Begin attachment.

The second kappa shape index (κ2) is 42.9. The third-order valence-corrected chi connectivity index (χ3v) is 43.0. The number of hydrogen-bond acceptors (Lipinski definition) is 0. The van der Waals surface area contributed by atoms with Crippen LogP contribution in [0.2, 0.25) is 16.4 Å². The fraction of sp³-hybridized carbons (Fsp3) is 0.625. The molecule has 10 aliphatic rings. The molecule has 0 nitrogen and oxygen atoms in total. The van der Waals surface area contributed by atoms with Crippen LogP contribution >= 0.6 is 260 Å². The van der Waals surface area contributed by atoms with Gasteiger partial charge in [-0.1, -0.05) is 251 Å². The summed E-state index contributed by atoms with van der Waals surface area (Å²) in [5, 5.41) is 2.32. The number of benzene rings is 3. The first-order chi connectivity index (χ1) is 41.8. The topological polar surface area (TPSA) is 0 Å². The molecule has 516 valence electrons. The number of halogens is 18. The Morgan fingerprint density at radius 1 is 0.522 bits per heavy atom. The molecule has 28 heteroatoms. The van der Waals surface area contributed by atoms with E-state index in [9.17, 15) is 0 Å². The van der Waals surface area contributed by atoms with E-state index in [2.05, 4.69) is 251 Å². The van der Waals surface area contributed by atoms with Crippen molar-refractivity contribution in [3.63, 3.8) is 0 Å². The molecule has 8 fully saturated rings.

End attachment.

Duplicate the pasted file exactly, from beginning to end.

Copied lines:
The second kappa shape index (κ2) is 42.9. The third-order valence-corrected chi connectivity index (χ3v) is 43.0. The number of hydrogen-bond acceptors (Lipinski definition) is 0. The van der Waals surface area contributed by atoms with Crippen LogP contribution in [0.2, 0.25) is 16.4 Å². The fraction of sp³-hybridized carbons (Fsp3) is 0.625. The molecule has 10 aliphatic rings. The molecule has 0 nitrogen and oxygen atoms in total. The van der Waals surface area contributed by atoms with Crippen LogP contribution >= 0.6 is 260 Å². The van der Waals surface area contributed by atoms with Gasteiger partial charge in [-0.1, -0.05) is 251 Å². The summed E-state index contributed by atoms with van der Waals surface area (Å²) in [5, 5.41) is 2.32. The number of benzene rings is 3. The first-order chi connectivity index (χ1) is 41.8. The topological polar surface area (TPSA) is 0 Å². The molecule has 516 valence electrons. The number of halogens is 18. The Morgan fingerprint density at radius 1 is 0.522 bits per heavy atom. The molecule has 28 heteroatoms. The van der Waals surface area contributed by atoms with E-state index in [9.17, 15) is 0 Å². The van der Waals surface area contributed by atoms with E-state index in [2.05, 4.69) is 251 Å². The van der Waals surface area contributed by atoms with Crippen molar-refractivity contribution in [3.63, 3.8) is 0 Å². The molecule has 8 fully saturated rings.